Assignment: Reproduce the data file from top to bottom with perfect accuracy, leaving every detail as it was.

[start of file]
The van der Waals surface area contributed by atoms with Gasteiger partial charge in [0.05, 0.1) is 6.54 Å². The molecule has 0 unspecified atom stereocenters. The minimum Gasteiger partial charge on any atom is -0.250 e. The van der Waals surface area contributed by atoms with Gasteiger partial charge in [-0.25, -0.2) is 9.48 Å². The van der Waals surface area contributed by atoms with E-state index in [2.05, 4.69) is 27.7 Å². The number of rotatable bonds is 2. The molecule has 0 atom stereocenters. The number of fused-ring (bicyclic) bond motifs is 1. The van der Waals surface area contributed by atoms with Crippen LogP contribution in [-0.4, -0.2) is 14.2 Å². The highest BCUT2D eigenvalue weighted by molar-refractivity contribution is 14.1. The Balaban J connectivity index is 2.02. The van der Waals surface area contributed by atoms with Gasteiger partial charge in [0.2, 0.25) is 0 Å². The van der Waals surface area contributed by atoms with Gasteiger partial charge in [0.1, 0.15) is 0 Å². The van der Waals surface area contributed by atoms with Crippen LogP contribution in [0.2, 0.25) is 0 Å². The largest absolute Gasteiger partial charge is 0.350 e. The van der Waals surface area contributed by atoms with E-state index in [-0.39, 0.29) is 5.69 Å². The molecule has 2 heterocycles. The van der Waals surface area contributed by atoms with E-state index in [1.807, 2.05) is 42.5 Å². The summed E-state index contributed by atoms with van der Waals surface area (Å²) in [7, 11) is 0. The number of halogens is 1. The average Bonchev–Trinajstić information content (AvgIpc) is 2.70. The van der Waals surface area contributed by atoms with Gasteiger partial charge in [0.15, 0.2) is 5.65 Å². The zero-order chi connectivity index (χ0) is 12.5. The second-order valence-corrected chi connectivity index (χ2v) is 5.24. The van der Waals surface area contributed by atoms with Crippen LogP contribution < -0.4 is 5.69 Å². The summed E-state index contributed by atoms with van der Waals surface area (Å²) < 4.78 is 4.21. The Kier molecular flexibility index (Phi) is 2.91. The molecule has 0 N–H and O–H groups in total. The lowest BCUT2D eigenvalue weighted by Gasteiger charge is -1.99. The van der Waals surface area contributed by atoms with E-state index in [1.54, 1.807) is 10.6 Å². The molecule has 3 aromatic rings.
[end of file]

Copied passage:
The van der Waals surface area contributed by atoms with Gasteiger partial charge in [0.05, 0.1) is 6.54 Å². The molecule has 0 unspecified atom stereocenters. The minimum Gasteiger partial charge on any atom is -0.250 e. The van der Waals surface area contributed by atoms with Gasteiger partial charge in [-0.25, -0.2) is 9.48 Å². The van der Waals surface area contributed by atoms with E-state index in [2.05, 4.69) is 27.7 Å². The number of rotatable bonds is 2. The molecule has 0 atom stereocenters. The number of fused-ring (bicyclic) bond motifs is 1. The van der Waals surface area contributed by atoms with Crippen LogP contribution in [-0.4, -0.2) is 14.2 Å². The highest BCUT2D eigenvalue weighted by molar-refractivity contribution is 14.1. The Balaban J connectivity index is 2.02. The van der Waals surface area contributed by atoms with Gasteiger partial charge in [0.2, 0.25) is 0 Å². The van der Waals surface area contributed by atoms with Gasteiger partial charge in [0.1, 0.15) is 0 Å². The van der Waals surface area contributed by atoms with Crippen LogP contribution in [0.2, 0.25) is 0 Å². The largest absolute Gasteiger partial charge is 0.350 e. The van der Waals surface area contributed by atoms with E-state index in [-0.39, 0.29) is 5.69 Å². The molecule has 2 heterocycles. The van der Waals surface area contributed by atoms with E-state index in [1.807, 2.05) is 42.5 Å². The summed E-state index contributed by atoms with van der Waals surface area (Å²) in [7, 11) is 0. The number of halogens is 1. The average Bonchev–Trinajstić information content (AvgIpc) is 2.70. The van der Waals surface area contributed by atoms with Gasteiger partial charge in [0.15, 0.2) is 5.65 Å². The zero-order chi connectivity index (χ0) is 12.5. The second-order valence-corrected chi connectivity index (χ2v) is 5.24. The van der Waals surface area contributed by atoms with Crippen LogP contribution < -0.4 is 5.69 Å². The summed E-state index contributed by atoms with van der Waals surface area (Å²) < 4.78 is 4.21. The Kier molecular flexibility index (Phi) is 2.91. The molecule has 0 N–H and O–H groups in total. The lowest BCUT2D eigenvalue weighted by Gasteiger charge is -1.99. The van der Waals surface area contributed by atoms with E-state index in [1.54, 1.807) is 10.6 Å². The molecule has 3 aromatic rings.